Anti-Neutrophil Cytoplasmic Antibody (ANCA)-Negative Small Vessel Vasculitis: A Rare Cause of Pulmonary Renal Syndrome.
Intern Med. 2015;54(21):2759-63
Authors: Munshi BD, Sengupta S, Sharan A, Mukhopadhyay S, Ghosh B, Dasgupta A, Bhattacharyya R
Pulmonary renal syndrome (PRS) is characterized by both diffuse alveolar haemorrhage and glomerulonephritis as pathological features. Several immunologic and non-immunologic mechanisms including anti-neutrophil cytoplasmic antibody (ANCA)-positive vasculitis, anti-glomerular basement membrane disease, and systemic lupus erythematosus are commonly involved in the pathogenesis of the syndrome. We herein present a 60-year-old woman, non-smoker, who presented with fever, polyarthralgia, and the spreading of generalized purpuric rashes. The patient displayed rapid deterioration over the following two weeks marked by progressive declining renal function followed by haemoptysis. The patient was subsequently diagnosed with PRS, which was confirmed by the radiological evidence of alveolar haemorrhage and the histopathological evidence of pauci-immune glomerulonephritis. All immune markers including ANCA were negative. The patient was successfully treated with hemodialysis and immunosuppressive therapy. ANCA-negative vasculitis is a rare entity and even more rare as an etiology of PRS. An early diagnosis of this disease and its timely intervention is crucial.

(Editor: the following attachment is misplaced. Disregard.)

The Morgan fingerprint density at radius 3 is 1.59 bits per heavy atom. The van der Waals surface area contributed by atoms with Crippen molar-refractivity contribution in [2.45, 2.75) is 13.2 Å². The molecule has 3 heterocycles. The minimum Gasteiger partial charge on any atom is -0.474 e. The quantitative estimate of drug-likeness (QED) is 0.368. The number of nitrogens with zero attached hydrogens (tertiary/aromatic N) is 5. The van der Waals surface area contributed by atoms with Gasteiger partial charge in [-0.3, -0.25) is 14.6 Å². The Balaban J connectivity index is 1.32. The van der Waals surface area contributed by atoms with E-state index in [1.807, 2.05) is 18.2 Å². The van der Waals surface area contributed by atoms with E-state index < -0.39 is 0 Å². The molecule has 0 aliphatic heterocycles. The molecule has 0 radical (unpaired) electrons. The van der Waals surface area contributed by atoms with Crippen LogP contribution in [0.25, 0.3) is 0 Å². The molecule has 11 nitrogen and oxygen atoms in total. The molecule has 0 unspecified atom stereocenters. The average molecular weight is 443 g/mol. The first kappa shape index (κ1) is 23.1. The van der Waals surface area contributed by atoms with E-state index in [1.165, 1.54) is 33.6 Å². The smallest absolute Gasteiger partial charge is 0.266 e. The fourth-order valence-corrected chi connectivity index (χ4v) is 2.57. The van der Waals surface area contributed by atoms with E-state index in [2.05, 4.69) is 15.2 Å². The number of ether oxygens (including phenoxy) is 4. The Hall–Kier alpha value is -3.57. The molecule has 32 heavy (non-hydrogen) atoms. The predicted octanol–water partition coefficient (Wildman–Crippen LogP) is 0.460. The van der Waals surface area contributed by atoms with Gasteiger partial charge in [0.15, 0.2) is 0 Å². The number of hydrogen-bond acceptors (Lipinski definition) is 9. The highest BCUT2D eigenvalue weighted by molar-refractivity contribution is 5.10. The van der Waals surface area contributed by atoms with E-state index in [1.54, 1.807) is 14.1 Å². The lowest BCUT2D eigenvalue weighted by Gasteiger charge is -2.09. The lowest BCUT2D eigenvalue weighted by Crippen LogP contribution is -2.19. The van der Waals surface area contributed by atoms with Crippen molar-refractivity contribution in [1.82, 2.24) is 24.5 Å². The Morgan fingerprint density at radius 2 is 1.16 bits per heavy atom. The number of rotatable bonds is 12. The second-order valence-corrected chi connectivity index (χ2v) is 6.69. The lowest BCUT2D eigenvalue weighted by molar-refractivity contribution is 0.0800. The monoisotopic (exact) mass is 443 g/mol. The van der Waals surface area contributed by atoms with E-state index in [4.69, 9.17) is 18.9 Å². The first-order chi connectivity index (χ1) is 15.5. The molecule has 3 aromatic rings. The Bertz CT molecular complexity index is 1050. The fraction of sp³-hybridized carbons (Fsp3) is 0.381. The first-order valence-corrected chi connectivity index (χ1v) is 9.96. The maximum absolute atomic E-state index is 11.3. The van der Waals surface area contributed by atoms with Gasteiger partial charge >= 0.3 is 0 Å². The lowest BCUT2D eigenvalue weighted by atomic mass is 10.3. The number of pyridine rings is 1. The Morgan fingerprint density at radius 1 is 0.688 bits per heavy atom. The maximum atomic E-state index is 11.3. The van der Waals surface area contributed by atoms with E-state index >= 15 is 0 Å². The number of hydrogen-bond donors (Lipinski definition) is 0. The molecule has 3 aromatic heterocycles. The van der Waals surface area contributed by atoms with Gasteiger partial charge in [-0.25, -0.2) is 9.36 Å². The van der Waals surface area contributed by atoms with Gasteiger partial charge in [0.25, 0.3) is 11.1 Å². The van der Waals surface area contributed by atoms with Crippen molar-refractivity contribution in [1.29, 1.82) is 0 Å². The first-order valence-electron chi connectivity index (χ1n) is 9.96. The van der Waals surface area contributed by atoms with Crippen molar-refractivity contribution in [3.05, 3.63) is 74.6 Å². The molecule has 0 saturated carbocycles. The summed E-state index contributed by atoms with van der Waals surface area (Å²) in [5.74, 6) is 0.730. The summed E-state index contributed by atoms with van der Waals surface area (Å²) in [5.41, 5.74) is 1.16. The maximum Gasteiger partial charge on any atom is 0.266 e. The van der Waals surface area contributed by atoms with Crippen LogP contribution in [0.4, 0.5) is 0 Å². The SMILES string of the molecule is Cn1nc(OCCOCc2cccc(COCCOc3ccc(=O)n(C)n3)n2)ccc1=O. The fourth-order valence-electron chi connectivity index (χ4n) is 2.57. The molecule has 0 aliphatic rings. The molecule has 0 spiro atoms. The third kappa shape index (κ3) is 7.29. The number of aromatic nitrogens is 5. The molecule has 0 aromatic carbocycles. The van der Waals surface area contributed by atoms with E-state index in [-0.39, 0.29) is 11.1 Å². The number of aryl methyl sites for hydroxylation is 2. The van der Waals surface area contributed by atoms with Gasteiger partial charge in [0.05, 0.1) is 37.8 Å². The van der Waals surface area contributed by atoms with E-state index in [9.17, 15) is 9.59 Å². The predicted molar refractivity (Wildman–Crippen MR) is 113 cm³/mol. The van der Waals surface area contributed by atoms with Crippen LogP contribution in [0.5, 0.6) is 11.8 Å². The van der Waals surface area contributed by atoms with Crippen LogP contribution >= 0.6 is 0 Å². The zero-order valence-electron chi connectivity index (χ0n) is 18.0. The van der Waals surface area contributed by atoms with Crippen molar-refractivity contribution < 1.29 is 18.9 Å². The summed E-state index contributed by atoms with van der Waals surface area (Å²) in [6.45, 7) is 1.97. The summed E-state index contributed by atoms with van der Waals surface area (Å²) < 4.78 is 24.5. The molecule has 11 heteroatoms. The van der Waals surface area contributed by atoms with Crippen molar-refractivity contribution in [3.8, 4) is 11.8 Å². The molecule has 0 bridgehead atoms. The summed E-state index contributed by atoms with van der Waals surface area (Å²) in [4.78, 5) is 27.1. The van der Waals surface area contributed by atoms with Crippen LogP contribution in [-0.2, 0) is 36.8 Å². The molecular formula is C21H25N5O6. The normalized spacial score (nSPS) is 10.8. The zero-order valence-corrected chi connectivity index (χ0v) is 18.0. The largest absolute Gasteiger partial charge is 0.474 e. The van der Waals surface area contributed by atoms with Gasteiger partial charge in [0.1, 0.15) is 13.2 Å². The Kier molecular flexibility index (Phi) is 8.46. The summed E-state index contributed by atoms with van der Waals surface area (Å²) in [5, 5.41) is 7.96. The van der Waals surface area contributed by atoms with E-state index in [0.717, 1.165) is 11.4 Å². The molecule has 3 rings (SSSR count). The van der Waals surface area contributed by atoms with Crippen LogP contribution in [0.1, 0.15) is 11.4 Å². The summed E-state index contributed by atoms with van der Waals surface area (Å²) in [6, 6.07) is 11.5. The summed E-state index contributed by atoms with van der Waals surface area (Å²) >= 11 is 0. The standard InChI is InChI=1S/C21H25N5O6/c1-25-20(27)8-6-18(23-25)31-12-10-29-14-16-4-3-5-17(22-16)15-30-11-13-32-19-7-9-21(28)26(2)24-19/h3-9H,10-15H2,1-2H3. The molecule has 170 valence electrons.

PMID: 26521907 [PubMed - in process]